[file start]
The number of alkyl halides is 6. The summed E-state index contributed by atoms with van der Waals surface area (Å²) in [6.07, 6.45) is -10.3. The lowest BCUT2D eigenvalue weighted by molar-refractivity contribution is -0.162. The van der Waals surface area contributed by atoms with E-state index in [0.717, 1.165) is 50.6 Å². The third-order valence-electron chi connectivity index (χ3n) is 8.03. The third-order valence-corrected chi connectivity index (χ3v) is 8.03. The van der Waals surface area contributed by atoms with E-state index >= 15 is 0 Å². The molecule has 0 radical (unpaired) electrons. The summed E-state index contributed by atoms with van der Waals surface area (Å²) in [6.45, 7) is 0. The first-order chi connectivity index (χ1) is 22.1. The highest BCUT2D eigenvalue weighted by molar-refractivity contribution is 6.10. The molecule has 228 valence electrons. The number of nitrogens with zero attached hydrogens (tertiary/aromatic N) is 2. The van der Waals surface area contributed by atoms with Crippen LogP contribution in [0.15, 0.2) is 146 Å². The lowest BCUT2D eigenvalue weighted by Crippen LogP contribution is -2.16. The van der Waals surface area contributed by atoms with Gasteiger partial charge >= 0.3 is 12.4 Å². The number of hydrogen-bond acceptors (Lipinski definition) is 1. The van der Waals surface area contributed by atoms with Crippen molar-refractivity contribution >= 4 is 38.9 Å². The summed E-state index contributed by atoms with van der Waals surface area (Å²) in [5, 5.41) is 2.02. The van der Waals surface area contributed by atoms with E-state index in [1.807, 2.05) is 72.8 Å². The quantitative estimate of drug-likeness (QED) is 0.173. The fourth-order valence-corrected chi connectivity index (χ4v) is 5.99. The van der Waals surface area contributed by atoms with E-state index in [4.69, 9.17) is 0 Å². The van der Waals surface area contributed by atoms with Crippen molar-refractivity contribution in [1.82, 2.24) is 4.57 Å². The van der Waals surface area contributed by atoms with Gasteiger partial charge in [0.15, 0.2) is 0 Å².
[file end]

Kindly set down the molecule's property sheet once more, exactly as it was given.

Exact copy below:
The number of alkyl halides is 6. The summed E-state index contributed by atoms with van der Waals surface area (Å²) in [6.07, 6.45) is -10.3. The lowest BCUT2D eigenvalue weighted by molar-refractivity contribution is -0.162. The van der Waals surface area contributed by atoms with E-state index in [0.717, 1.165) is 50.6 Å². The third-order valence-electron chi connectivity index (χ3n) is 8.03. The third-order valence-corrected chi connectivity index (χ3v) is 8.03. The van der Waals surface area contributed by atoms with E-state index >= 15 is 0 Å². The molecule has 0 radical (unpaired) electrons. The summed E-state index contributed by atoms with van der Waals surface area (Å²) in [6.45, 7) is 0. The first-order chi connectivity index (χ1) is 22.1. The highest BCUT2D eigenvalue weighted by molar-refractivity contribution is 6.10. The molecule has 228 valence electrons. The number of nitrogens with zero attached hydrogens (tertiary/aromatic N) is 2. The van der Waals surface area contributed by atoms with Crippen LogP contribution in [0.15, 0.2) is 146 Å². The lowest BCUT2D eigenvalue weighted by Crippen LogP contribution is -2.16. The van der Waals surface area contributed by atoms with Gasteiger partial charge >= 0.3 is 12.4 Å². The number of hydrogen-bond acceptors (Lipinski definition) is 1. The van der Waals surface area contributed by atoms with Crippen molar-refractivity contribution >= 4 is 38.9 Å². The summed E-state index contributed by atoms with van der Waals surface area (Å²) in [5, 5.41) is 2.02. The van der Waals surface area contributed by atoms with E-state index in [1.807, 2.05) is 72.8 Å². The quantitative estimate of drug-likeness (QED) is 0.173. The fourth-order valence-corrected chi connectivity index (χ4v) is 5.99. The van der Waals surface area contributed by atoms with E-state index in [4.69, 9.17) is 0 Å². The van der Waals surface area contributed by atoms with Crippen molar-refractivity contribution in [1.82, 2.24) is 4.57 Å². The van der Waals surface area contributed by atoms with Gasteiger partial charge in [0.15, 0.2) is 0 Å².